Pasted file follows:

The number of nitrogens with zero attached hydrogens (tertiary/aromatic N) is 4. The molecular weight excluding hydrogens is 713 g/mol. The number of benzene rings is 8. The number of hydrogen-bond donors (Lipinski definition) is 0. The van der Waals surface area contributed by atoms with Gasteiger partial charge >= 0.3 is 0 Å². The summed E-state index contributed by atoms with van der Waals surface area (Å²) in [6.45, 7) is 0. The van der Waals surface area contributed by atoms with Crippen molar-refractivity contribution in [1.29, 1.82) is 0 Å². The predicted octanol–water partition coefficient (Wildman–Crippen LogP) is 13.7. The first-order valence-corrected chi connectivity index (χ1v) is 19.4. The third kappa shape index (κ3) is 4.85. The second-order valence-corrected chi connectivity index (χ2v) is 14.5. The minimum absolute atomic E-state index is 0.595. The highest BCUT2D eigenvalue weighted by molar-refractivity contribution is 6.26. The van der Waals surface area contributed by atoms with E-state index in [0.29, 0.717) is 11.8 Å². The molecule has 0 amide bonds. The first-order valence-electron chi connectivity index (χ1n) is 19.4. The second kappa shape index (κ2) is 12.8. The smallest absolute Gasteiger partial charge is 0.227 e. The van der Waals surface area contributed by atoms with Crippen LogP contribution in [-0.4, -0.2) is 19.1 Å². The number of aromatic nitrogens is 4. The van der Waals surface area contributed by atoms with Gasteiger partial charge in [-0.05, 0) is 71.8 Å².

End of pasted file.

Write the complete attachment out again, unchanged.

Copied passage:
The number of nitrogens with zero attached hydrogens (tertiary/aromatic N) is 4. The molecular weight excluding hydrogens is 713 g/mol. The number of benzene rings is 8. The number of hydrogen-bond donors (Lipinski definition) is 0. The van der Waals surface area contributed by atoms with Gasteiger partial charge >= 0.3 is 0 Å². The summed E-state index contributed by atoms with van der Waals surface area (Å²) in [6.45, 7) is 0. The van der Waals surface area contributed by atoms with Crippen molar-refractivity contribution in [1.29, 1.82) is 0 Å². The predicted octanol–water partition coefficient (Wildman–Crippen LogP) is 13.7. The first-order valence-corrected chi connectivity index (χ1v) is 19.4. The third kappa shape index (κ3) is 4.85. The second-order valence-corrected chi connectivity index (χ2v) is 14.5. The minimum absolute atomic E-state index is 0.595. The highest BCUT2D eigenvalue weighted by molar-refractivity contribution is 6.26. The van der Waals surface area contributed by atoms with E-state index in [0.29, 0.717) is 11.8 Å². The molecule has 0 amide bonds. The first-order valence-electron chi connectivity index (χ1n) is 19.4. The second kappa shape index (κ2) is 12.8. The smallest absolute Gasteiger partial charge is 0.227 e. The van der Waals surface area contributed by atoms with Crippen LogP contribution in [-0.4, -0.2) is 19.1 Å². The number of aromatic nitrogens is 4. The van der Waals surface area contributed by atoms with Gasteiger partial charge in [-0.05, 0) is 71.8 Å².